Right now, in fact, we’re working on a project in which Crystal Fountains completely designed and specified a complex fountain system that we will install. In cases such as these, our understanding of complex hydraulic and mechanical systems is a big help – and so is our knowledge of finish materials.
Indeed, this familiarity with materials used in and around water is one of the big advantages we have, and we often end up making recommendations for certain types of materials while advising against others. We also acknowledge when we’re trying something new and often suggest construction of some sort of mock-up to test out the systems and see if the given materials and features work, that they look the way we want them to and that they will hold up for the long haul.
All of this give-and-take and multi-layered interaction can seem complicated, but it’s not unlike simpler projects in that it all boils down to setting and managing expectations and making adjustments to designs that enable them to work aesthetically and functionally. This requires being involved from day one (as discussed above). It also requires, we strongly believe, access to the client.
In fact, I make no bones about it: If we aren’t granted direct contact with the clients, we tell everyone in very direct terms that we cannot provide any assurance that the clients will truly be happy with the outcome.
We’ve been in situations, of course, where the client is shielded from various project participants. That’s always seemed foolish, because we can’t really know what they want unless we speak with them directly and have the chance to ask some questions. These exchanges often help us address issues and develop solutions that architects and landscape architects wouldn’t even consider.
To me, when a client is paying hundreds of thousands (or even millions) of dollars to make a dream come true, it only makes sense to make certain their resources are being properly applied. Fortunately, we engage in few projects these days in which we’re cut off from the client. The designers we work with understand our role and have no desire to keep us out of the loop.
Ten years ago, it would’ve been rare for a watershaper to sit down with a client as an equal of the architect. In my opinion, the expansion in use of water as a creative element – coupled with the growth in capability of the design sector of the watershaping industry – has caused major shifts in this thinking, especially among forward-looking designers who are interested in breaking new ground.
POWER IN THE DETAILS
In many situations, the input we offer is fairly straightforward, but we’ve found that the smallest details often make the biggest difference.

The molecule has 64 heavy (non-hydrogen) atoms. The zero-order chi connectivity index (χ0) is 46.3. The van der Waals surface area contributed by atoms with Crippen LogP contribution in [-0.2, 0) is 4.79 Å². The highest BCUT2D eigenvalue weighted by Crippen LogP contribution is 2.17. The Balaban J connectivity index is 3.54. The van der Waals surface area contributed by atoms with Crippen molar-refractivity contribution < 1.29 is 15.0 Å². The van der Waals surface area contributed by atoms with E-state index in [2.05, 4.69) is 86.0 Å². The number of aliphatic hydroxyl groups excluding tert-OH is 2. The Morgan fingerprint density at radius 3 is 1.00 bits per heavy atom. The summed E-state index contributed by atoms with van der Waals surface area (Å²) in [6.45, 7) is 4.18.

Last year, for example, we completed our first-ever project with Jonathon Alderson, a prominent landscape architect from Wayne, Pa. He brought us into the project (based on a referral) just as he was designing the swimming pool. His idea was simple – a large, L-shaped pool with a raised spa – and all he passed us was the familiar blue spot on a drawing. That was it.
After speaking with the clients, we offered Alderson some feedback on a range of details he was considering, including the straight-weir effect that was to pour from the spa into the pool. The clients had given us the clear impression that they wanted something special, so we suggested a more elegant approach incorporating the small spillways used often by my friend, David Tisherman of David Tisherman’s Visuals (Manhattan Beach, Calif.).
The client loved the idea, and Alderson’s willingness to roll with it resulted in a subtle yet critical difference in the look of the job. In less obvious ways, we also helped by suggesting some interesting step and bench details that added aesthetic value while making the pool more usable to the increasingly happy clients.
|This is a project in which we worked with a basic concept by landscape architect Jonathon Alderson and were able to incorporate details that made the project special for his clients – including an elegant set of spillways inspired by the designs of watershaper David Tisherman.|
Alderson was sufficiently satisfied with the outcome of our work together that we’re now involved with him on some of his more adventurous projects. This includes a swimming pond for a client who wants an entirely naturalistic look without any chemical treatment. In this case, I’m certain we’ll be applying ideas picked up from Copake Falls, N.Y.-based Anthony Archer Wills, another watershaper I greatly admire and probably the world’s leading expert in creating self-sustaining (and incredibly beautiful) bodies of water.
In both of these cases, we’ve brought our expertise to bear in ways that even a top-flight designer such as Alderson would have been unlikely to consider had he tackled the watershapes on his own. It’s a great symbiotic relationship: We’re making it possible for him to get even more creative in his design work because he knows we can deliver on the design decisions and commitments he makes.